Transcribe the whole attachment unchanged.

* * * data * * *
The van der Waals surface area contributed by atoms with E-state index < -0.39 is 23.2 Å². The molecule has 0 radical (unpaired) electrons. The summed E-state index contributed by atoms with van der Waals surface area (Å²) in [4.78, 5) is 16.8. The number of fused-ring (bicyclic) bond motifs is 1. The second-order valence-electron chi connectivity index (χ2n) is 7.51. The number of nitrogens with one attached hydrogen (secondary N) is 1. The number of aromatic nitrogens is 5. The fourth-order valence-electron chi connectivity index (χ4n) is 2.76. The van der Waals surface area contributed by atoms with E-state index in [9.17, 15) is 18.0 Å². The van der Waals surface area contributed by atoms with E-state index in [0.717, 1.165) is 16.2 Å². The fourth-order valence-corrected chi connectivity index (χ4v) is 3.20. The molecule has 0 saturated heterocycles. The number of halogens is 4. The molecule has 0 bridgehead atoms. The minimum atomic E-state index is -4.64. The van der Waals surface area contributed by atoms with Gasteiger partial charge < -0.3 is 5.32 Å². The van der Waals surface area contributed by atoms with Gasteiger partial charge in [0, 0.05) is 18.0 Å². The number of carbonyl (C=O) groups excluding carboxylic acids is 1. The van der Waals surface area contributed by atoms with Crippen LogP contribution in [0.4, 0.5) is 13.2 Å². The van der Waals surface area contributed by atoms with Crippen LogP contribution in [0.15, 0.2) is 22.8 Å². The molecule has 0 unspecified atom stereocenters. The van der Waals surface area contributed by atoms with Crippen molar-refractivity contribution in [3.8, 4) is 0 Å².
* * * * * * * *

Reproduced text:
The van der Waals surface area contributed by atoms with E-state index < -0.39 is 23.2 Å². The molecule has 0 radical (unpaired) electrons. The summed E-state index contributed by atoms with van der Waals surface area (Å²) in [4.78, 5) is 16.8. The number of fused-ring (bicyclic) bond motifs is 1. The second-order valence-electron chi connectivity index (χ2n) is 7.51. The number of nitrogens with one attached hydrogen (secondary N) is 1. The number of aromatic nitrogens is 5. The fourth-order valence-electron chi connectivity index (χ4n) is 2.76. The van der Waals surface area contributed by atoms with E-state index in [9.17, 15) is 18.0 Å². The van der Waals surface area contributed by atoms with E-state index in [0.717, 1.165) is 16.2 Å². The fourth-order valence-corrected chi connectivity index (χ4v) is 3.20. The molecule has 0 saturated heterocycles. The number of halogens is 4. The molecule has 0 bridgehead atoms. The minimum atomic E-state index is -4.64. The van der Waals surface area contributed by atoms with Gasteiger partial charge < -0.3 is 5.32 Å². The van der Waals surface area contributed by atoms with Gasteiger partial charge in [0, 0.05) is 18.0 Å². The number of carbonyl (C=O) groups excluding carboxylic acids is 1. The van der Waals surface area contributed by atoms with Crippen LogP contribution in [0.4, 0.5) is 13.2 Å². The van der Waals surface area contributed by atoms with Crippen LogP contribution in [0.15, 0.2) is 22.8 Å². The molecule has 0 unspecified atom stereocenters. The van der Waals surface area contributed by atoms with Crippen molar-refractivity contribution in [3.8, 4) is 0 Å².